* Having Diabetes, Lupus, Rheumatoid Arthritis, certain Kidney diseases, sickl     cell disease; and
* Having a multiple gestation (2 or more foetus simultaneously).

There are still many mysteries surrounding the exact causes and contributing factors towards an otherwise healthy pregnancy developing into preeclampsia, eclampsia and HELLP syndrome, including theories of genetic incompatibilities, the body rejecting the placenta, etc.  It cannot be prevented as yet, and the only known cure is delivery.  It can however be monitored and in certain scenarios, proper management can prevent it escalating at a rate which is life threatening to mother and/or child.

Statistically, our story, is a rare occurrence. Yet, I’ve met so many incredible women who have experienced the same journey. Some have their children in their arms, some of their children gained wings, some were too terrified to ever try again and some were courageous enough to risk it all again for the chance to have another child.

Charlotte for us is our one and only after our journey. I developed HELLP syndrome in the middle of my emergency caesarean. I had a dialysis machine on standby, waiting to be connected up to me to save my life. My daughter weighed 3 weeks behind in her weight and faced insurmountable odds of surviving and being a healthy active child one day. My husband faced the risk of losing his wife and child, or being faced with the prospect of raising a medically complex child on his own.

Would I do this all again? No. The risks for me are far too great. I do not believe my body could handle it all again. I do not want my daughter to grow up without her mother if I can help it at all. I do not want to run the risk of placing another child through the pain and trauma of a premature birth.

The survivors guilt is one which is immense. I don’t for a second regret fighting to save Charlotte. But I have tremendous amounts of guilt for doing so. It’s hard to explain, and believe me, I’ve tried, on numerous occasions. When we were faced with the recommendation to terminate her and ‘move on and try again in a few months’ I was beyond devastated, for many reasons. The decision to keep fighting for her may have appeared to many people to be a brave one, for others I know it was seen as a selfish choice. And here’s the thing, I can see and sympathise with both sides of the coin.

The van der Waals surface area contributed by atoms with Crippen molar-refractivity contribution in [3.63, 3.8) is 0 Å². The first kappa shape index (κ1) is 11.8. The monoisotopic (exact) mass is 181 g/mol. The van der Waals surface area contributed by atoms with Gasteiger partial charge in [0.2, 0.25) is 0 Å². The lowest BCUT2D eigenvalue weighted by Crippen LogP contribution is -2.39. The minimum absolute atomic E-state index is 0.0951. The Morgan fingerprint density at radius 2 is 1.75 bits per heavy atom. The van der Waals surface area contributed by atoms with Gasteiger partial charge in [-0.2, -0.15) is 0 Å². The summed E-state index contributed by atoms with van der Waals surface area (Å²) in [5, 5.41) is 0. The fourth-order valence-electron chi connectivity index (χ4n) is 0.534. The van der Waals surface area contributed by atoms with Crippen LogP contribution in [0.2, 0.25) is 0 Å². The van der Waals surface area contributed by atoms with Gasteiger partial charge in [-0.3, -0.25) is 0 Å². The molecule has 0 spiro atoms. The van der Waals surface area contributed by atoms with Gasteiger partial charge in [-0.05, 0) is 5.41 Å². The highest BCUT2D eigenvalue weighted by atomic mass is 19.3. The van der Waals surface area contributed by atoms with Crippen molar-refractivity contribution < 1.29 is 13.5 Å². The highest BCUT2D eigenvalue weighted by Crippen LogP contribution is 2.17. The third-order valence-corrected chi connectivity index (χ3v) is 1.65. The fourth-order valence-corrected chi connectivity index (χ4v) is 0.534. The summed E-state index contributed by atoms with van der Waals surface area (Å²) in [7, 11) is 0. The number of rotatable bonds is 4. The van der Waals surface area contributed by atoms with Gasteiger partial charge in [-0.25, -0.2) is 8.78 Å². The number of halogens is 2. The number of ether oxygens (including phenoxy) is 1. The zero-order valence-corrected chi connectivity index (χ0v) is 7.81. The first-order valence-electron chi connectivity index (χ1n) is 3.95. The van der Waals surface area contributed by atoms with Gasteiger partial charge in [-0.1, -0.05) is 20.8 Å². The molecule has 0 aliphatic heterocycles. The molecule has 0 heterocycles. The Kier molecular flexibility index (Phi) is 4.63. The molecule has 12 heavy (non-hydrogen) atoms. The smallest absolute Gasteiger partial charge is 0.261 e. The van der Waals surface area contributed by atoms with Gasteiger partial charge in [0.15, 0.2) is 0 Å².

Charlotte is healthy, for all our issues with feeding aside, she is a perfect stereotypical happy and healthy toddler who has met all her milestones. In many aspects she appears to be well ahead of some of her peers. But not all stories end as ours has. Many children do not survive, or they live with lifelong complications resulting from severe premature birth, from lung issues, hypertension, cerebral palsy, learning disabilities, heart conditions as adults, minor or severe brain damage and metabolic issues. Charlottes story could have led in so many different directions. I have deep admiration for any parent who has a medically complex child, the road is not paved smoothly, particularly when your childs’ medical complexities are possibly not physically visible to the outside world.

Deciding to fight for her, to give her a fighting chance could have resulted in creating lifelong problems for her. I have days where I feel immense pride in making the right decision to fight for her. There are also days where I remember the look on her face, how tiny and helpless she was, lying in her artificial womb incubator, connected up to dozens of life saving equipment and wondering if I haved saved her, for her, or for my own selfish desires. How much of her pain and suffering was justifiable through my actions and decisions?

It’s a complex thought process, and a dangerous one I think. One which could drive a mother to the brink of insanity. I don’t believe though that there is one simple answer, there is no clear cut right or wrong decision. It’s an impossible decision to make, yet we are faced with having to make it. And either way you look at it, and regardless of the outcome, you will always replay that decision over and over in your mind.

Through all of this though, brave mamma’s across the world face these odds head on, taking any number of risks to fall pregnant and carry their children as far to full term as what is humanly possible.

 

Leave a Reply

Your email address will not be published. Required fields are marked *